Hotel Bars: Evolution, Recreation and Improvisation

From watering holes for single travellers and those looking for a relaxed evening out, contemporary bars in hotels have transformed into destinations in themselves.

Hotel bar, Bar, The Leela Palace New Delhi, The Taj Mahal Palace Mumbai, Taj Lands End Mumbai, Drink Designers

Traditionally, bars in hotels have always been formal spaces, attracting the well-heeled and well-travelled. They have worked like a salve for solo business travellers and are a perfect setting to clinch the big deals. In fact, for years, a good-looking, stately bar was a significant offering in hotels—both luxury and boutique. “Bars”, says seasoned bartender and consultant Yangdup Lama, “were the early birds [as far as] implementing concept-based/theme-based ideas go. From Patiala Peg-Polo Bar to The Imperial, Delhi (1936), Chhota Bristol (Shaw Brother’s), Kolkata (1872), Harbour Bar, Taj Mahal Palace Hotel, Mumbai (1933), or even Thugs in Broadway Hotel—each was a story that recreated a certain concept or even a mood.”

More often than not, Lama believes, bars were revered for their luxury [element]—some of the finest alcohol could be had here. They were also known for their unique ability to bring together different elements and yet weave it into a fantastic, relatable story.

Fascinatingly, even after a century, the game has remained unchanged, believes Atul Tiwari, Sommelier and Assistant F&B Manager, The Leela Palace, Delhi. “It continues to be about how well you tell a story.” What has evolved are the formats. And the fact that they are attracting higher footfalls, and even driving business to the restaurants and coffee shops within hotels.

According to an HVS-FHRAI survey, over the years’ revenue from the F&B segment has jumped considerably. Experts tell us that they may even make up 50% pf the pie. Parveen Chander Kumar, General Manager of the storied Taj Land’s End, Mumbai, says, “Bars are not just standalone revenue earners; they have become outlets that feed the restaurants and coffee bars. They attract far more people, who often head to a restaurant or coffee shop within the hotel, after a drink.”

Recreating Another Era
The Sahib Room and Kipling Bar at St Regis, Mumbai, is indicative of how a hotel can recreate the clubs from India’s colonial era to gain footfalls, complete with a cocktail menu that is an ode to past. Another fine specimen of great storytelling is The Library Bar in The Leela Palace, Delhi. Says Tiwari, “It is an old English-style lounge, where guests can relax in sheer luxury over their favourite Martini, signature cocktails and single malts. We boast a precious selection of the finest liquor in the world, such as Louis XIII, a prestigious cognac, and The Last Drop, a rare cask whisky. We also have a unique wine list with over 170 wine labels. The Library Bar displays a collection of valuable collector’s books and antiques. Adjunct to The Library (Bar) is the alfresco seating with a Middle Eastern theme, where our guests can enjoy their Cuban cigars with vintage single malts and cognac.”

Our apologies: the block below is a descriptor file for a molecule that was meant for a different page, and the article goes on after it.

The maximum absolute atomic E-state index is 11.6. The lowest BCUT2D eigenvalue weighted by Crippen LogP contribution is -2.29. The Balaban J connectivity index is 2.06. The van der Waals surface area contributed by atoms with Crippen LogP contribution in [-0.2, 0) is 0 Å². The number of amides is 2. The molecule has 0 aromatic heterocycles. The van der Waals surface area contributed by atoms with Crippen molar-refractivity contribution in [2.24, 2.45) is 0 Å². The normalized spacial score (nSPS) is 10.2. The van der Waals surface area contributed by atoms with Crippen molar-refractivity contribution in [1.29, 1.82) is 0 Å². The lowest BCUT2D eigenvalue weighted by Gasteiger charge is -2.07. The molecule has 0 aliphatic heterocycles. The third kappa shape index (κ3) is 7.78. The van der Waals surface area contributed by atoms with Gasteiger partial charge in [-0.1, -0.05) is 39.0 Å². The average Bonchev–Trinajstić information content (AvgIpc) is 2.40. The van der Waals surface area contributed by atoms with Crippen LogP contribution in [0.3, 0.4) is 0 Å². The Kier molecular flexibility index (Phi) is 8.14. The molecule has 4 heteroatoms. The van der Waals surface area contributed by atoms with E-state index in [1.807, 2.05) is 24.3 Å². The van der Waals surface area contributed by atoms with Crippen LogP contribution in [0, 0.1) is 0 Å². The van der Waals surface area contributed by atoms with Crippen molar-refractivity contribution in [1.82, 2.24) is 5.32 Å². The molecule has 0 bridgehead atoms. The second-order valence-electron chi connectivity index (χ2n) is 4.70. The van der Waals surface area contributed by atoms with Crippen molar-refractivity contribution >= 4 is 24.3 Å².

Pretty much till about a decade ago, bars across hotels in India, says consultant Aman Dua from Drink Designers, were primarily based on a particular time in history or the concept of royalty. Like Bar Palladio in Hotel Narain Niwas Palace, which, in keeping with the trend, recreated the lavish lifestyle of the Mughals.”
Most hotels could afford the lavish touches because of the space afforded to them. Add to that, says Lama, “the exclusive collection [of spirits] and the style in which the classics were served,” and the hotels had a winner at hand.

The Evolution of the Bar
In the early 90s, bars went through an age of renaissance. Concepts such as speakeasy and Rock & Roll began seeping into the world of bars. Some hotels created a casual, fin-sub segment and shifted it to indulge the younger crowd, who are more into Cosmopolitan than scotch on the rocks. Location, suddenly, says Sumit Singh, F&B Director, Taj Mahal Palace, Mumbai, “became one of the driving factors of a great bar, with the onus resting on an interesting drink menu. It was the rise of what we called as BarChefs. Bartenders now had the skill and the knowledge to talk about a variety of alcobev.”

It was an era that led to the creation of Dome (Intercontinental, Churchgate) and Aer (Four Seasons), where great location and amazing cocktails became the selling points. Dua says, “But even [though the concepts changed], the setting was always luxurious and exclusive.” Hotels also began experimenting with the concept of lounge bar. “It worked very much on the traditional concept of the bar,” adds Tiwari, “but minus the formal air. These were more fun, innovative and could sell a lobby in an instant.” Pling in Pullman Aerocity is an example of a lounge bar in a hotel. The elegant lounge bar, with a name inspired by the sound of ice dropping in a glass of liquid, offers an experience complete with live music, exclusive club style services, and showcases the signature ‘Vinoteca by Pullman’ with international wine selection by the glass or bottle.

In the last two years, Taj Land’s End, Mumbai has opened two innovative bars—the House of Nomad and Atrium Bar. The former, a high-energy bar with a deco-esque ambiance, is inspired by the pubs in Europe with a sharp focus on cocktails, fabulous music and innovative food, such as delectable Sushi, small plates and wines from different regions of the world. Andrew Pearson, an award-winning mixologist, drinks expert and director of beverage consultancy company, Andy Pearson Drinks, described by Theme Magazine as ‘The Jamie Oliver of Drink’ and ranked 25th in the ‘Top 100 list of people’ to have shaped the UK bar business, is the man behind the skilfully drawn up bar menu.

Says Kumar, “We shut down an Italian restaurant to open our newest bar—House of Nomad, and our P&L has tripled. We are located in the midst of a pulsating residential area and it is seen as a neighbourhood watering hole.